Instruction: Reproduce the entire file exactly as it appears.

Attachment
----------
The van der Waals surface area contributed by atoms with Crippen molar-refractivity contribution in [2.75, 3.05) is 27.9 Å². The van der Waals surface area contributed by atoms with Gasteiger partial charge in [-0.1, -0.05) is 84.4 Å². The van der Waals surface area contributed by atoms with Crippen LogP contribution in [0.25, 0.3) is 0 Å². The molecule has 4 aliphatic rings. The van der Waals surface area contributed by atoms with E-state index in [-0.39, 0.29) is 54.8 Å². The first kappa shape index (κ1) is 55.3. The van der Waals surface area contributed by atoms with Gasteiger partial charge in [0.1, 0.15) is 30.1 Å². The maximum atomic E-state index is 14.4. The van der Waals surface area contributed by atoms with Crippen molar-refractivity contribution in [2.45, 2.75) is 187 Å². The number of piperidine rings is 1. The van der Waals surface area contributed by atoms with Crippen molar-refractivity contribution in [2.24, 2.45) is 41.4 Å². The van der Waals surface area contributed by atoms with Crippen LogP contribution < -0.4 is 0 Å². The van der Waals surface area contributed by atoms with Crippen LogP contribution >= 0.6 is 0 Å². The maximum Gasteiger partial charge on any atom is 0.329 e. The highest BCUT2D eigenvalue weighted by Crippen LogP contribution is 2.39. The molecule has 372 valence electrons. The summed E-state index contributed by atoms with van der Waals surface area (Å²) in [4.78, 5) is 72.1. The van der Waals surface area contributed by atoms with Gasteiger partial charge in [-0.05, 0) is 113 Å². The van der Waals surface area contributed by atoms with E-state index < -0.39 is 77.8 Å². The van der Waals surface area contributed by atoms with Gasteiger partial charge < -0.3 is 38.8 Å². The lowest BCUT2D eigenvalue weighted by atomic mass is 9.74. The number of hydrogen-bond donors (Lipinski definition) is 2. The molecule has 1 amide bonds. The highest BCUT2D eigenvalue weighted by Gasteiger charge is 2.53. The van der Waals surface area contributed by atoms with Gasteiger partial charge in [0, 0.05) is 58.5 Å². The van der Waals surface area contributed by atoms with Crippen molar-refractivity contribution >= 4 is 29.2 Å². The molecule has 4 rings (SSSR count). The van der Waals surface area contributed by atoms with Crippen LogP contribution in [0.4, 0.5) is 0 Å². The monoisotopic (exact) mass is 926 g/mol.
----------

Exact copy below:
The van der Waals surface area contributed by atoms with Crippen molar-refractivity contribution in [2.75, 3.05) is 27.9 Å². The van der Waals surface area contributed by atoms with Gasteiger partial charge in [-0.1, -0.05) is 84.4 Å². The van der Waals surface area contributed by atoms with Crippen LogP contribution in [0.25, 0.3) is 0 Å². The molecule has 4 aliphatic rings. The van der Waals surface area contributed by atoms with E-state index in [-0.39, 0.29) is 54.8 Å². The first kappa shape index (κ1) is 55.3. The van der Waals surface area contributed by atoms with Gasteiger partial charge in [0.1, 0.15) is 30.1 Å². The maximum atomic E-state index is 14.4. The van der Waals surface area contributed by atoms with Crippen molar-refractivity contribution in [2.45, 2.75) is 187 Å². The number of piperidine rings is 1. The van der Waals surface area contributed by atoms with Crippen molar-refractivity contribution in [2.24, 2.45) is 41.4 Å². The van der Waals surface area contributed by atoms with Crippen LogP contribution < -0.4 is 0 Å². The van der Waals surface area contributed by atoms with Crippen LogP contribution >= 0.6 is 0 Å². The maximum Gasteiger partial charge on any atom is 0.329 e. The highest BCUT2D eigenvalue weighted by Crippen LogP contribution is 2.39. The molecule has 372 valence electrons. The summed E-state index contributed by atoms with van der Waals surface area (Å²) in [4.78, 5) is 72.1. The van der Waals surface area contributed by atoms with Gasteiger partial charge in [-0.05, 0) is 113 Å². The van der Waals surface area contributed by atoms with E-state index < -0.39 is 77.8 Å². The van der Waals surface area contributed by atoms with Gasteiger partial charge < -0.3 is 38.8 Å². The lowest BCUT2D eigenvalue weighted by atomic mass is 9.74. The number of hydrogen-bond donors (Lipinski definition) is 2. The molecule has 1 amide bonds. The highest BCUT2D eigenvalue weighted by Gasteiger charge is 2.53. The van der Waals surface area contributed by atoms with Gasteiger partial charge in [0, 0.05) is 58.5 Å². The van der Waals surface area contributed by atoms with Crippen molar-refractivity contribution >= 4 is 29.2 Å². The molecule has 4 rings (SSSR count). The van der Waals surface area contributed by atoms with Crippen LogP contribution in [0.4, 0.5) is 0 Å². The monoisotopic (exact) mass is 926 g/mol.